Cuban cigar industry impacted by El Nino phenomenon

World Today

It’s been a challenging year for the Cuban cigar industry which has managed to increase sales despite the slowdown in the world economy.

But it is facing other problems closer to home, which could affect future sales. The El Nino weather phenomenon has impacted on this year’s tobacco crops.

CCTV America’s Michael Voss reports.

Cuban cigar industry impacted by El Nino phenomenon

It's been a challenging year for the Cuban cigar industry which has managed to increase sales despite the slowdown in the world economy. But it is facing other problems closer to home, which could affect future sales. The El Nino weather phenomenon has impacted on this year's tobacco crops. CCTV America's Michael Voss reports. Its harvest time on the tobacco farms of Pinar del Rio province in western Cuba, the island's premier growing region. But this past year has been a battle against the elements as Cuba suffered the worst drought it has seen in decades. That was followed by torrential rains in January, which is normally a dry winter month. The tobacco drying sheds are starting to fill up but for the Hernandez family, who have been producing tobacco here for generations, this ranks as one of their more difficult years. The bad weather comes are a time when the cigar factories are busy, as global sales of continues to rise. This is the El Lagito cigar factory in Havana which produces Cuba's premium and most expensive cigars, the Cohiba range. Right now they are using tobacco grown in previous years. Like fine wine it's been matured. Cuba is not alone. All the other tobacco growing countries in the region have been affected by the El Nino produced climatic changes. The challenge is to maintain output without compromising quality, which is at the heart of the Cuban cigar brand.

Its harvest time on the tobacco farms of Pinar del Rio province in western Cuba, the island’s premier growing region. But this past year has been a battle against the elements as Cuba suffered the worst drought it has seen in decades.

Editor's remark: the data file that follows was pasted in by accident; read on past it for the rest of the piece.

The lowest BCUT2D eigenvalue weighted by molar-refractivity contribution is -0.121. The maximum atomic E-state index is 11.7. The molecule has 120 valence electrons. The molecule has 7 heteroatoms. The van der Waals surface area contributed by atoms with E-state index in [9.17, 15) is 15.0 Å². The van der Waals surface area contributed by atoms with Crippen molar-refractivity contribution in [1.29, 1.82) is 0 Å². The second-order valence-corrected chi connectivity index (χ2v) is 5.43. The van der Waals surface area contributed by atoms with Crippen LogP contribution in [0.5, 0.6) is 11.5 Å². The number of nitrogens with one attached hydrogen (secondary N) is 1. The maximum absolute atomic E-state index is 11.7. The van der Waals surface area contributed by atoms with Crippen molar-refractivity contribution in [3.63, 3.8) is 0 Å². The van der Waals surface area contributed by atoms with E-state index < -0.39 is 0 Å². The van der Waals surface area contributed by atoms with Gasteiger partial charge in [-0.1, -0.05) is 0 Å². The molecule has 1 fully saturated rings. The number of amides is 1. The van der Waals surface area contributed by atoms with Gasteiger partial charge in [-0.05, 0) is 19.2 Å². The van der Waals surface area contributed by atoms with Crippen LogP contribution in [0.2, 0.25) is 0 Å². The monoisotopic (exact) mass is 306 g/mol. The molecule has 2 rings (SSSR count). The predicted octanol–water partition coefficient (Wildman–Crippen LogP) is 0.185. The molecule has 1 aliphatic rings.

That was followed by torrential rains in January, which is normally a dry winter month. The tobacco drying sheds are starting to fill up but for the Hernandez family, who have been producing tobacco here for generations, this ranks as one of their more difficult years.

The bad weather comes are a time when the cigar factories are busy, as global sales of continues to rise.

The El Lagito cigar factory in Havana produces Cuba’s premium and most expensive cigars, the Cohiba range. Right now they are using tobacco grown in previous years. Like fine wine it’s been matured.

Cuba is not alone. All the other tobacco growing countries in the region have been affected by the El Nino produced climatic changes. The challenge is to maintain output without compromising quality, which is at the heart of the Cuban cigar brand.


Climate expert Pipa Elias on weather impact

CCTV America’s Rachelle Akuffo interviewed Pipa Elias, the Senior Policy Advisor for Global Lands and Climate at The Nature Conservancy about the weather impact on crops.

Climate expert Pipa Elias on weather impact

CCTV America's Rachelle Akuffo interviewed Pipa Elias, the Senior Policy Advisor for Global Lands and Climate at The Nature Conservancy about the weather impact on crops.